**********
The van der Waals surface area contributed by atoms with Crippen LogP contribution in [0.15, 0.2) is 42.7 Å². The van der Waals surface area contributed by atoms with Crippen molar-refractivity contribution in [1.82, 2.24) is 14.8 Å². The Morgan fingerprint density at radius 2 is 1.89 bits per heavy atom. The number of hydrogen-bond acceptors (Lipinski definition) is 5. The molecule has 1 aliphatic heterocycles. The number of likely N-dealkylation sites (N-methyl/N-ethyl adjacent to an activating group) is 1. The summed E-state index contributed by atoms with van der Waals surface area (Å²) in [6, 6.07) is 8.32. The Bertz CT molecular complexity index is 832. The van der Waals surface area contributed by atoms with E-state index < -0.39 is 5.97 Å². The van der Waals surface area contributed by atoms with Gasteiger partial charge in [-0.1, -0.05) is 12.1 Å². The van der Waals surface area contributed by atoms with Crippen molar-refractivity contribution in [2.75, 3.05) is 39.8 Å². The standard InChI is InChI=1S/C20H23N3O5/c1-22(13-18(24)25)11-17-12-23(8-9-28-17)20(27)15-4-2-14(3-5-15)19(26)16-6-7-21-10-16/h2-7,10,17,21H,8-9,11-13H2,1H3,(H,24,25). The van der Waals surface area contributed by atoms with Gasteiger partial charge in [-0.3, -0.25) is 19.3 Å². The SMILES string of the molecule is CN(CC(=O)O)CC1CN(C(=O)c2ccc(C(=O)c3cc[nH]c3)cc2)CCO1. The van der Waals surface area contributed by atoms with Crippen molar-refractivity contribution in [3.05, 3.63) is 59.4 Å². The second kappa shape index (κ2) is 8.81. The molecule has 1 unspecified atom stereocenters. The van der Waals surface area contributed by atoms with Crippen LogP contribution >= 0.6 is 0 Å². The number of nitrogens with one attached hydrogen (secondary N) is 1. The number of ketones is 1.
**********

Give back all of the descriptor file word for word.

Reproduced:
The van der Waals surface area contributed by atoms with Crippen LogP contribution in [0.15, 0.2) is 42.7 Å². The van der Waals surface area contributed by atoms with Crippen molar-refractivity contribution in [1.82, 2.24) is 14.8 Å². The Morgan fingerprint density at radius 2 is 1.89 bits per heavy atom. The number of hydrogen-bond acceptors (Lipinski definition) is 5. The molecule has 1 aliphatic heterocycles. The number of likely N-dealkylation sites (N-methyl/N-ethyl adjacent to an activating group) is 1. The summed E-state index contributed by atoms with van der Waals surface area (Å²) in [6, 6.07) is 8.32. The Bertz CT molecular complexity index is 832. The van der Waals surface area contributed by atoms with E-state index < -0.39 is 5.97 Å². The van der Waals surface area contributed by atoms with Gasteiger partial charge in [-0.1, -0.05) is 12.1 Å². The van der Waals surface area contributed by atoms with Crippen molar-refractivity contribution in [2.75, 3.05) is 39.8 Å². The standard InChI is InChI=1S/C20H23N3O5/c1-22(13-18(24)25)11-17-12-23(8-9-28-17)20(27)15-4-2-14(3-5-15)19(26)16-6-7-21-10-16/h2-7,10,17,21H,8-9,11-13H2,1H3,(H,24,25). The van der Waals surface area contributed by atoms with Gasteiger partial charge in [-0.3, -0.25) is 19.3 Å². The SMILES string of the molecule is CN(CC(=O)O)CC1CN(C(=O)c2ccc(C(=O)c3cc[nH]c3)cc2)CCO1. The van der Waals surface area contributed by atoms with Crippen molar-refractivity contribution in [3.05, 3.63) is 59.4 Å². The second kappa shape index (κ2) is 8.81. The molecule has 1 unspecified atom stereocenters. The van der Waals surface area contributed by atoms with Crippen LogP contribution >= 0.6 is 0 Å². The number of nitrogens with one attached hydrogen (secondary N) is 1. The number of ketones is 1.